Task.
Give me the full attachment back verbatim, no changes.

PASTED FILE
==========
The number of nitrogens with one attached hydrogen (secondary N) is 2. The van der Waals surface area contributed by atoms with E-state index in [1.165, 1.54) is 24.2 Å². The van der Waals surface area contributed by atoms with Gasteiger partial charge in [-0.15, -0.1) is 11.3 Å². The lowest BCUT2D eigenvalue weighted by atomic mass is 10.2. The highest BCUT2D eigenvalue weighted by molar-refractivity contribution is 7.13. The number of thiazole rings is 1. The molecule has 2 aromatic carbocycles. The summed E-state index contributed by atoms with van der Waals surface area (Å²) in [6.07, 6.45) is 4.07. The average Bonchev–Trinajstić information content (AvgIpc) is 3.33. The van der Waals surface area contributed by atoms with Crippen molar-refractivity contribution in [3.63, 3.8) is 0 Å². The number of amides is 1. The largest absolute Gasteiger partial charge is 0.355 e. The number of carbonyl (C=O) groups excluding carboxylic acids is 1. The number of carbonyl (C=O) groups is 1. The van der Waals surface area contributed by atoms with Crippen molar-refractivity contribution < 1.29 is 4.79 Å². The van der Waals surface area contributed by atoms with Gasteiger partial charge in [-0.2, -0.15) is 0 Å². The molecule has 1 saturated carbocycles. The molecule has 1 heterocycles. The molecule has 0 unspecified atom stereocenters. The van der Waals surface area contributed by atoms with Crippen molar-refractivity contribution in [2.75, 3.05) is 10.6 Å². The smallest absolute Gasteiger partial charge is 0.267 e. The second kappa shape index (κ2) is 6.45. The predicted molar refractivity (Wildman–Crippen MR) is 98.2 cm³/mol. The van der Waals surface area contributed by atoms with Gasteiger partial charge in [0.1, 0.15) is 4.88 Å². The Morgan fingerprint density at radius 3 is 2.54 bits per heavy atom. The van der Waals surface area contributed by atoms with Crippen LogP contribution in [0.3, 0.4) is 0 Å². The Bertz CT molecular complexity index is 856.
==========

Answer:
The number of nitrogens with one attached hydrogen (secondary N) is 2. The van der Waals surface area contributed by atoms with E-state index in [1.165, 1.54) is 24.2 Å². The van der Waals surface area contributed by atoms with Gasteiger partial charge in [-0.15, -0.1) is 11.3 Å². The lowest BCUT2D eigenvalue weighted by atomic mass is 10.2. The highest BCUT2D eigenvalue weighted by molar-refractivity contribution is 7.13. The number of thiazole rings is 1. The molecule has 2 aromatic carbocycles. The summed E-state index contributed by atoms with van der Waals surface area (Å²) in [6.07, 6.45) is 4.07. The average Bonchev–Trinajstić information content (AvgIpc) is 3.33. The van der Waals surface area contributed by atoms with Crippen molar-refractivity contribution in [3.63, 3.8) is 0 Å². The number of amides is 1. The largest absolute Gasteiger partial charge is 0.355 e. The number of carbonyl (C=O) groups excluding carboxylic acids is 1. The number of carbonyl (C=O) groups is 1. The van der Waals surface area contributed by atoms with Crippen molar-refractivity contribution < 1.29 is 4.79 Å². The van der Waals surface area contributed by atoms with Gasteiger partial charge in [-0.2, -0.15) is 0 Å². The molecule has 1 saturated carbocycles. The molecule has 1 heterocycles. The molecule has 0 unspecified atom stereocenters. The van der Waals surface area contributed by atoms with Crippen molar-refractivity contribution in [2.75, 3.05) is 10.6 Å². The smallest absolute Gasteiger partial charge is 0.267 e. The second kappa shape index (κ2) is 6.45. The predicted molar refractivity (Wildman–Crippen MR) is 98.2 cm³/mol. The van der Waals surface area contributed by atoms with Gasteiger partial charge in [0.1, 0.15) is 4.88 Å². The Morgan fingerprint density at radius 3 is 2.54 bits per heavy atom. The van der Waals surface area contributed by atoms with Crippen LogP contribution in [0.3, 0.4) is 0 Å². The Bertz CT molecular complexity index is 856.